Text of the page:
Allen S Weiss, M.D.
President & CEO NCH Healthcare System
Last week, we celebrated National Hospital Week and the vital role that NCH has played for five decades in improving our community’s health. We are so proud to recognize the 4,000 men and women of NCH who serve Southwest Florida in so many ways. It is not an understatement to say that southwest Florida would not be what it is without NCH’s influence and achievements.
American Hospital Association President and CEO Rich Umbdenstock put it this way: “National Hospital Week is our opportunity to thank all those who work in hospitals serving patients and communities — physicians, nurses, therapists, engineers, food service workers, volunteers, administrators and so many more. A community’s health depends on its hospital, and the extraordinary efforts of these individuals ensure that communities have access to care 24 hours a day, seven days a week, and are prepared for both everyday emergencies and the unexpected.” That is certainly the case in our community with NCH.
Our celebrations included enjoyable events ranging from two Saturday nights in a row of Fun Splash at Livingston Water Park, where babies to grandparents and everyone in between enjoyed a cruise theme, including a delicious picnic dinner, led by our Human Resources folks. We also had a Carnival theme week, brought to us by our Carnival “King and Queen” Zach Tyler and Michelle Zech. It was a festive week with popcorn, snow-cones, carnival fun, prizes, giveaways and 50 daily raffles each week day for $25 gift cards — in all, a total of 450 gift cards were distributed to lucky winners!
On the more businesslike side, I was most impressed in attending our Infection Control Committee meeting led by Georgine Kruedelbach, MSN, RN, CIC. The infection prevention team reviewed our immunization program for colleagues, which overall is an improved 88 percent. The team reported a marked increase in the insertion of PICC (peripherally inserted central catheter) at the bedside, rather than moving the patient to the radiology department. The latter, which isn’t as convenient for the patient, now occurs less than 3 percent of the time. We are also making more effective use of our information technology partner Cerner’s screening tool for tuberculosis, and marked improvement in avoiding hospital-acquired infections — from urinary catheters, respirators, or implants such as pacemakers or central lines (intravenous lines inserted into large veins). These parameters, along with our success in avoiding post-operative infections, were among the reasons we recently received an “A” grade by Leapfrog and ranked among the top 10 percent in the nation by the Society of Thoracic Surgery.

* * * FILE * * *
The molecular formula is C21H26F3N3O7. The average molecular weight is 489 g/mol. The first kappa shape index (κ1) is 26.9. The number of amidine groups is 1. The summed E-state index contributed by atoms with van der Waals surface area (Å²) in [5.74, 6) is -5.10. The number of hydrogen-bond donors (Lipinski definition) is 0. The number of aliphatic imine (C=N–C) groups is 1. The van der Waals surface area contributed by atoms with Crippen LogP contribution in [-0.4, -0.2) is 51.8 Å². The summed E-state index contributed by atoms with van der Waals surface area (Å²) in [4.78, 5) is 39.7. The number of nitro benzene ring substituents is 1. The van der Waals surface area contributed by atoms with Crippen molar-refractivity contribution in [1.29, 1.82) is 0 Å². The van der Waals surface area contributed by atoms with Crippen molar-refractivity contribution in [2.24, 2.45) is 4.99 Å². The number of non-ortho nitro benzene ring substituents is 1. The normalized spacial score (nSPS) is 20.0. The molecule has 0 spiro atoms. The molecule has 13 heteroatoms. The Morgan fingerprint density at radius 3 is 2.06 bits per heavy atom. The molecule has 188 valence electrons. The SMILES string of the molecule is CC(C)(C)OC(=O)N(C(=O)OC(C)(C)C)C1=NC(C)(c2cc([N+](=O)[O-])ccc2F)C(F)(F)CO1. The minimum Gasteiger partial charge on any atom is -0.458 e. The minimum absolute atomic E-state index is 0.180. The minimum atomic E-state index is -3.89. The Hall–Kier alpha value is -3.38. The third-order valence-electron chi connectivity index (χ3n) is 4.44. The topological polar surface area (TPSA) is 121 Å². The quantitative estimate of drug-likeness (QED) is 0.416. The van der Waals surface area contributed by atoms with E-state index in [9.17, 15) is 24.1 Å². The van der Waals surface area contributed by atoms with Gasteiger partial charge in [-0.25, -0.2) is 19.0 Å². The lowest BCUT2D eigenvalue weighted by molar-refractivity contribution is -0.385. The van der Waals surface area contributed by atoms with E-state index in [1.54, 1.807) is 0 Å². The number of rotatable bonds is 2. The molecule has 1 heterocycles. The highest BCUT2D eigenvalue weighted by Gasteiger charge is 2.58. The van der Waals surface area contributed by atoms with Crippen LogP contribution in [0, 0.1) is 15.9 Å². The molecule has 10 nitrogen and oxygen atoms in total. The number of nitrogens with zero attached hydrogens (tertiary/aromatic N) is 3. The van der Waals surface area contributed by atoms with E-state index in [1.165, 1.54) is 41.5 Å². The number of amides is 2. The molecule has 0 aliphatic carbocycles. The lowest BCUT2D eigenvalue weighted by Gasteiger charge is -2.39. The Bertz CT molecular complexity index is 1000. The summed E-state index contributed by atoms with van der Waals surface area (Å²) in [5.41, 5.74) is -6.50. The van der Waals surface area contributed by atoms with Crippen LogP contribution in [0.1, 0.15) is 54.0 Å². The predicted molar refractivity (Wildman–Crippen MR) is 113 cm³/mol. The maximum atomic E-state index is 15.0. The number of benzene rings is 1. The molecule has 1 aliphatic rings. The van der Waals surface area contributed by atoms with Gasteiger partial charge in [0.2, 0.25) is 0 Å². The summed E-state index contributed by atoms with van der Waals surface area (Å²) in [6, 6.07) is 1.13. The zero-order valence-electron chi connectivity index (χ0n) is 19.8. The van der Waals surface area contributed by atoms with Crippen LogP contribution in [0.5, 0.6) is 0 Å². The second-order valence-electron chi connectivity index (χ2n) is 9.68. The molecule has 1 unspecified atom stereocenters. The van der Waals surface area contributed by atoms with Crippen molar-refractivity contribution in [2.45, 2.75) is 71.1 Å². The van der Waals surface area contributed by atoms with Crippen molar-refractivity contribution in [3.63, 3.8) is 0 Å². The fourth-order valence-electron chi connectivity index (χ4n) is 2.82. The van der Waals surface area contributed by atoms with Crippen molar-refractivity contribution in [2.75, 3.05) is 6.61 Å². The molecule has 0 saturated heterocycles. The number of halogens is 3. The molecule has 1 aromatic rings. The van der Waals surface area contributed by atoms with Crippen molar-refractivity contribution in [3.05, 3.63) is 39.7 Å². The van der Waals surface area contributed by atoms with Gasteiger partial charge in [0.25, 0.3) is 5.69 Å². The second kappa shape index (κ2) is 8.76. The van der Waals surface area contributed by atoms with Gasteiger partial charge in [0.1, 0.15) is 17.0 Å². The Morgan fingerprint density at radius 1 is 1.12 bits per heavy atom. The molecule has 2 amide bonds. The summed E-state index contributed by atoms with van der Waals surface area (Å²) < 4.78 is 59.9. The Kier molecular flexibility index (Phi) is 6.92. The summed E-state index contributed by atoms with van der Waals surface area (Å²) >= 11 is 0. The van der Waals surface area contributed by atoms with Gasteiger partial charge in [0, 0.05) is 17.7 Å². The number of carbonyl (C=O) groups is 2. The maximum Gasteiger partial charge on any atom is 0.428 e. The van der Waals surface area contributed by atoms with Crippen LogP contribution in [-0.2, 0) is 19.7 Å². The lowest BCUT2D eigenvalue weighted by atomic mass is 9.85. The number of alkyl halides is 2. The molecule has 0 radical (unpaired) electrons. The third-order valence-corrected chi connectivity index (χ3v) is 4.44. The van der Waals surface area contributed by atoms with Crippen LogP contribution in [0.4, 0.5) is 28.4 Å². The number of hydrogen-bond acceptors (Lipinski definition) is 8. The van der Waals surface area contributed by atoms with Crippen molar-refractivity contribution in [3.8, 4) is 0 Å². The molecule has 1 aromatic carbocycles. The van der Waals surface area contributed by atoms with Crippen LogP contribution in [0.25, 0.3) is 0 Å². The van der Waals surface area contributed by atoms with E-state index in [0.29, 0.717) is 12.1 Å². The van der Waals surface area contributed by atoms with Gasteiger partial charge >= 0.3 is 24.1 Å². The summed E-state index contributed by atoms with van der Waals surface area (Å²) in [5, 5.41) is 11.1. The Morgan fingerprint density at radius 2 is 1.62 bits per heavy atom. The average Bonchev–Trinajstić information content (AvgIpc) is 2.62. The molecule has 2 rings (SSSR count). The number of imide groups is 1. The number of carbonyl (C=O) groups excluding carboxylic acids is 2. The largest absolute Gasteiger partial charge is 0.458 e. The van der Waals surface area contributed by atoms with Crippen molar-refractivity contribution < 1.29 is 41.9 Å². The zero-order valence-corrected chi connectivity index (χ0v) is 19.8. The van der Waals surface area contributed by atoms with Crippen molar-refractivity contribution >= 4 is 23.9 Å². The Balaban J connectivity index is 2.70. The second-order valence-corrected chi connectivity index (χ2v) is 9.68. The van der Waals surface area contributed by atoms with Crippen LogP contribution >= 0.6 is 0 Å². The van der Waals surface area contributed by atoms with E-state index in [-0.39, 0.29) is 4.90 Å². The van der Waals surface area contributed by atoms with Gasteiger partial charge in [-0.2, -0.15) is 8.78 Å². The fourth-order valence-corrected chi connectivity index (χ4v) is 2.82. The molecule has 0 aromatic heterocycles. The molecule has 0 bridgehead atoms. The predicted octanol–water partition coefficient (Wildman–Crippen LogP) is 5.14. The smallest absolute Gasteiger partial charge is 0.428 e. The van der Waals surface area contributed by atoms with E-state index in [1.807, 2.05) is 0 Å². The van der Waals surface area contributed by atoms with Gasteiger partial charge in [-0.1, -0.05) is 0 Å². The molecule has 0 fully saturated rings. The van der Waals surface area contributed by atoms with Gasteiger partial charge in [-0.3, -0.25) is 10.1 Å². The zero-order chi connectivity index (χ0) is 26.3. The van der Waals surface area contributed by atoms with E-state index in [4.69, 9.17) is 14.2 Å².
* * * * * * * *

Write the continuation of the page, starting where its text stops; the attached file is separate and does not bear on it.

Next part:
Last week, we also learned that the American Heart Association recognized NCH with a Platinum Award — the highest category — as aFit-Friendly Worksite that created a culture of wellness in the workplace. We were rewarded for progressive leadership and highlighting concern for our staff. Our healthcare plan also rewards colleagues for exercising, eating well, not using tobacco and caring for oneself with appropriate medical care.
“Having fun doing the right thing” is a saying I remember from my youth. Enjoying hospital week, preventing infections and being recognized by leading institutions such as the American Heart Association are examples of having fun and doing the right thing. We have an enjoyable and highly competent team. I am pleased and proud to be associated with such a fine institution and such extraordinary people.
In September 2006, Dr. Allen Weiss was appointed president and CEO of the NCH Healthcare System, a 715-bed, two-hospital integrated health care system. NCH is one of only twenty hospitals in the country affiliated with Mayo Clinic, and has been named three times by “U. S. News and World Report” as best in the region and among the 50 best cardiovascular programs according to Truven. He is a graduate of Columbia University’s College of Physicians and Surgeons, and completed his training at both the New York Presbyterian Hospital and Hospital for Special Surgery of Cornell University. He also had a solo practice in Rheumatology, Internal Medicine and Geriatrics for 23 years, and is board certified in all three specialties. He is recognized both as a Fellow of the American College of Physicians and a Fellow of the American College of Rheumatology. His wife, Dr. Marla Weiss, is a writer and educator, and they have two daughters who are physicians.